• Strengthen rural economies

    As America’s family farmers and ranchers face increasing economic stress, opportunities to partner with solar farms are providing new, reliable income streams and often the ability to expand their operations.

  • Revive US sheep industry​

    Today we import more than half of our sheep products. That wasn’t always the case. At peak, there were more than 50 million head of sheep in the USA. Today, estimates put the number around 5 million.

Solar honey

Beekeeping at solar farms

According to the USDA, US honey demand reached an all-time high with a record setting consumption of 618 million pounds in 2021. The United States is the second largest honey consumer behind China, and we’re importing around 70% of the honey we consume, primarily from Vietnam, Argentina, India, Brazil, and Ukraine.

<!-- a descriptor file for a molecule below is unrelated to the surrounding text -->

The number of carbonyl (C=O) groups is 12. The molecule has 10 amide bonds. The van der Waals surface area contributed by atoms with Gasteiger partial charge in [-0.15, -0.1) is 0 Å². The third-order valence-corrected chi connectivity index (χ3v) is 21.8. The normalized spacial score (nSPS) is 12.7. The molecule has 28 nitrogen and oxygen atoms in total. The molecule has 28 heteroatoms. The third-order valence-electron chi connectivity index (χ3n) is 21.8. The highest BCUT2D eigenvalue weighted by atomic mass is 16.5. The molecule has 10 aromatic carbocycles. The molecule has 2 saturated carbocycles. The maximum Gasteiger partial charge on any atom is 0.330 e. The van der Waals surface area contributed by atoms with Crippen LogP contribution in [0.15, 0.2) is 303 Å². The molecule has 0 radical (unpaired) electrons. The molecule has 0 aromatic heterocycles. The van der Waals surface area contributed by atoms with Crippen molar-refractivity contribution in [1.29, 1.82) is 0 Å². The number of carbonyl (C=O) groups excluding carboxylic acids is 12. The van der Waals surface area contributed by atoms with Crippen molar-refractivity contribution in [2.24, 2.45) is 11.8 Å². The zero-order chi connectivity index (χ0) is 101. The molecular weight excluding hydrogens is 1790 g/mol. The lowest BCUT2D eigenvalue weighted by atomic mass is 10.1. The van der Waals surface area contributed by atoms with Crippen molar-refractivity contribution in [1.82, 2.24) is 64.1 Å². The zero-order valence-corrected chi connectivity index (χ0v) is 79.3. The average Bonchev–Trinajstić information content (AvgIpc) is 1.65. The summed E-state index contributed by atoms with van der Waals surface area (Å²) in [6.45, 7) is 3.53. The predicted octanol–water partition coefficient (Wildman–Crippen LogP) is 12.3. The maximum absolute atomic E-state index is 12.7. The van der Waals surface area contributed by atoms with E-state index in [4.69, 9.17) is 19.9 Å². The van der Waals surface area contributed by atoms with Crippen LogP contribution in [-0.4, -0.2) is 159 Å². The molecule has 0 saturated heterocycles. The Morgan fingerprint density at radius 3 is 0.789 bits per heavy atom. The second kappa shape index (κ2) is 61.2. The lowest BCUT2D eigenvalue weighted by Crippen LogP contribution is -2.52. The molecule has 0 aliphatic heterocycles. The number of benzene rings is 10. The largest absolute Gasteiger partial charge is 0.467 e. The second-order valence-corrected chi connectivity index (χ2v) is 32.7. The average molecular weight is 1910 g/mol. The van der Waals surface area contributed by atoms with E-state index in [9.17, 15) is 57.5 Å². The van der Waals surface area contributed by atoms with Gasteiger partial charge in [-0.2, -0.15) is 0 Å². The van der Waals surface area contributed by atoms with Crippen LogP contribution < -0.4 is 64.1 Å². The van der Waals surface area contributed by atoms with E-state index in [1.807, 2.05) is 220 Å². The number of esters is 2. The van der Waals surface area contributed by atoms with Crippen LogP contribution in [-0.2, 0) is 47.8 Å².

This means there is a huge opportunity to grow domestic honey production in the United States! But healthy and productive honeybee hives need access to rich habitat where they can collect nectar from flowers. Unfortunately, populations have been declining due to habitat loss and pesticide use.

The good news: Solar farms can provide stable, long-term homes for bees and butterflies. In fact, many of our solar projects around the world bring on local beekeepers as a way to integrate agriculture into the project and keep the land in food production while generating renewable energy. What a SWEET opportunity! This helps pollinate crops on surrounding farmland while supporting America’s home-grown honey industry.  

Lightsource bp has two active solar beekeeping projects in the U.S., one at Briar Creek Solar in Texas and another at Bellflower Solar in Indiana.

More agrivoltaics stories from Lightsource bp

Learn more about our Responsible Solar approach to environmental sustainability

Environment

Learn how we maximize the environmental sustainability of our solar farms

Learn more

Biodiversity

Learn how we're increasing biodiversity and conserving habitat at our solar farms.

Learn more

Research & Monitoring

Learn how we're contributing to academic research and industry best practices.

Learn more